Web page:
Raking browned leaves brought thoughts of the paths in the woods which had been brightly colored several days ago. Time, and soaking rain, have softened the hues of the fallen leaves; the bright reds are deepening to burgundy or fading to brown. There are still splashes of green and yellow, but the predominant hues are tans and browns and ochres. Colors are rich and lovely even within this limited and subtle range. We are adjusting to the color changes surrounding us and preparing for the stern beauty of winter.

October 25, 2009

Working on Ochre and Black Stripes

When I first began work on this painting, I was concerned that I might not enjoy it, considering the amount of detail compared to the three works most recently completed. But as I've been chugging along with the work, I've adjusted to the smaller size––these panels are just six inches square––and more detailed forms. Using a smaller brush, and a more limited motion––of fingers to wrist rather than wrist to arm––I can have the same amount of play in the mark making as on a larger panel. I am so aware of the painting as an object when working on something of this size; it is not just a representation, but a small yet hefty thing.

What you see here is the painting after getting the drawing closer to correct (though the stripes on the right have to be redrawn; the curve is too exaggerated). The color I've laid down is a lighter value than it will finally be, especially in the yellows. Glazing a darker color over the light will give an illusion of light coming through the empty hose. It's a challenge to describe in paint the variety of materials and surfaces of the subject; it's a delight when I come close to achieving it.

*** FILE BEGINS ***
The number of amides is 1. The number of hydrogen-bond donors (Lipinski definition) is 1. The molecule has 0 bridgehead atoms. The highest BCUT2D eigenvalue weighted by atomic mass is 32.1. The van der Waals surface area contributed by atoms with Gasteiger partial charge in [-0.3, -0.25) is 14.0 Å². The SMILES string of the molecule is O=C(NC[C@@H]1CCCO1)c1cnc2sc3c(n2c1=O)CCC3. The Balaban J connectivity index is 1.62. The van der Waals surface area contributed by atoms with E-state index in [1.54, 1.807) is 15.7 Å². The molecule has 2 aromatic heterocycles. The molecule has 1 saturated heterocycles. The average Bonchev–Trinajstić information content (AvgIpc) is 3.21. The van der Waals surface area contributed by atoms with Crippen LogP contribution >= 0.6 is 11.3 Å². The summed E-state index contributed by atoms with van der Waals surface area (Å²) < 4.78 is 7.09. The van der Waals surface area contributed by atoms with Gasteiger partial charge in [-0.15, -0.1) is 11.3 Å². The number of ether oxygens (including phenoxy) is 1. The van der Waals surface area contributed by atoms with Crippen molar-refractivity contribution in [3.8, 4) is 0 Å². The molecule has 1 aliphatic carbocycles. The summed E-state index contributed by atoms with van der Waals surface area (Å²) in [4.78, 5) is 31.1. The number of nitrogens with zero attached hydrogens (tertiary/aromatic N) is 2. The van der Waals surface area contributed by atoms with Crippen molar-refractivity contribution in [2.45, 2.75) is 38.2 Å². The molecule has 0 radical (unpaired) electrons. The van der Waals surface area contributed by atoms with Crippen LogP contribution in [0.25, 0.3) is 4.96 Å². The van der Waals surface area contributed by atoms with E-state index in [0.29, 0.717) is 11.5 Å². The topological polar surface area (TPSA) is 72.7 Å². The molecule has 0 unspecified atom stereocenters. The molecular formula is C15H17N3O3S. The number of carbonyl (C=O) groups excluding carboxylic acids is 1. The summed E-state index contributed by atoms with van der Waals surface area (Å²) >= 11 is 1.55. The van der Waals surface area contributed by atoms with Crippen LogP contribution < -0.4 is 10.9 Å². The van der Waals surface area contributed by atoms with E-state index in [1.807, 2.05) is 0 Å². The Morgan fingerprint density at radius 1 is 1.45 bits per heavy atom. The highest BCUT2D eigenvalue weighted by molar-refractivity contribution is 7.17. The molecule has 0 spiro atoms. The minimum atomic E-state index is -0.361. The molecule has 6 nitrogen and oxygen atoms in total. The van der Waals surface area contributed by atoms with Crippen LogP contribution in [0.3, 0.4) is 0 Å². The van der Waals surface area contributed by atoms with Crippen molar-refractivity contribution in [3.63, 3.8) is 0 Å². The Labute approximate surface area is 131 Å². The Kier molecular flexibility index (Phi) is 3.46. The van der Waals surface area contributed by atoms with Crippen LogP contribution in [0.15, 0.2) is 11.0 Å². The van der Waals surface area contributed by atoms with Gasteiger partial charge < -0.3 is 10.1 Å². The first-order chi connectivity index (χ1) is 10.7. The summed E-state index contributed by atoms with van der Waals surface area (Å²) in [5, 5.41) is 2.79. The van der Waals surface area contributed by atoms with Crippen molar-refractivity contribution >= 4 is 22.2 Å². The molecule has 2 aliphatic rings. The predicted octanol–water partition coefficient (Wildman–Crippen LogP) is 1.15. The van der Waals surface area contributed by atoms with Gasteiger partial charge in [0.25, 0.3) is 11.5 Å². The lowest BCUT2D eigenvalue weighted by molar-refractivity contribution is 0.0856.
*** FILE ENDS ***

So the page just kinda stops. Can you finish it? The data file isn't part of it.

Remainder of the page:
A Walk in the Woods: Mushrooms

Mushrooms are a marvel in their diversity of color and shape and size. This beautiful grouping was growing on the stump of a tree. Its subtly variegated bands of color create an outwardly flowing pattern, as though seen undulating under water. I'm unable to name these mushrooms, not being a mycologist, or naturalist of any sort. Perhaps a knowledgeable reader can name them for us. Why is it so satisfying to learn the name of an unknown species? do we somehow feel we then have a more perfect understanding?

October 24, 2009

A Walk in the Woods: Birch Bark

Today is a rainy, gloomy day, the sort of day when Blinky the cat prefers lying next to the warm woodstove to gallivanting outdoors. But yesterday was lovely, mildish with filtered sun. On my woodland walks I'd been noticing the interesting variations in the bark of birch trees, with their markings and papery peelings. The dark striations appear mysterious, almost like runes, a secret language crossing the trunk. The peelings create meandering forms, delicate or bold, catching the light in sculptural play.

October 23, 2009

A Craving for Images

Blue and Black, 2008, 12 x 12 inches, egg tempera on panel

In my post "A Walk in the Woods", I touched on my desire to gather images and that painting, rug hooking, and photography all satisfied that desire, but in different ways. I'd like to expand on that idea and tease out more of the meaning of each for me. I'm sure that those of you who work with more than one medium notice that each process engages the mind or body differently.